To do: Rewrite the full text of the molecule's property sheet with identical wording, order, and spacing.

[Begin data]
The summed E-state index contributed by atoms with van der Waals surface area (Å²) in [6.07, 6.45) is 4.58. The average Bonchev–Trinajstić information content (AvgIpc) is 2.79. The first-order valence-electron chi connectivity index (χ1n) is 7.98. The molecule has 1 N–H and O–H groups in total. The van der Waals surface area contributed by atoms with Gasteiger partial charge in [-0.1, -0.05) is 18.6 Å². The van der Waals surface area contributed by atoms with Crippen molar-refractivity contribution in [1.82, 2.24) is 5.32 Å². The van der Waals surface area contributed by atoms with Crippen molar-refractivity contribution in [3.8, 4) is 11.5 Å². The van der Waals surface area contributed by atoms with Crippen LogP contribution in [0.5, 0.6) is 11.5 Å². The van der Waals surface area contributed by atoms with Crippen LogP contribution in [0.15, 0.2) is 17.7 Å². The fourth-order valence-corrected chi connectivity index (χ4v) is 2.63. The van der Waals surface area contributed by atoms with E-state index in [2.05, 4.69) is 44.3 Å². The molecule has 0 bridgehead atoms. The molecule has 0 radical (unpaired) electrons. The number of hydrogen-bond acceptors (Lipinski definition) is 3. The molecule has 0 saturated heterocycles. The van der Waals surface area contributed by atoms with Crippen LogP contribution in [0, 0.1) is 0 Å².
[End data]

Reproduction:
The summed E-state index contributed by atoms with van der Waals surface area (Å²) in [6.07, 6.45) is 4.58. The average Bonchev–Trinajstić information content (AvgIpc) is 2.79. The first-order valence-electron chi connectivity index (χ1n) is 7.98. The molecule has 1 N–H and O–H groups in total. The van der Waals surface area contributed by atoms with Gasteiger partial charge in [-0.1, -0.05) is 18.6 Å². The van der Waals surface area contributed by atoms with Crippen molar-refractivity contribution in [1.82, 2.24) is 5.32 Å². The van der Waals surface area contributed by atoms with Crippen molar-refractivity contribution in [3.8, 4) is 11.5 Å². The van der Waals surface area contributed by atoms with Crippen LogP contribution in [0.5, 0.6) is 11.5 Å². The van der Waals surface area contributed by atoms with Crippen LogP contribution in [0.15, 0.2) is 17.7 Å². The fourth-order valence-corrected chi connectivity index (χ4v) is 2.63. The van der Waals surface area contributed by atoms with E-state index in [2.05, 4.69) is 44.3 Å². The molecule has 0 bridgehead atoms. The molecule has 0 radical (unpaired) electrons. The number of hydrogen-bond acceptors (Lipinski definition) is 3. The molecule has 0 saturated heterocycles. The van der Waals surface area contributed by atoms with Crippen LogP contribution in [0, 0.1) is 0 Å².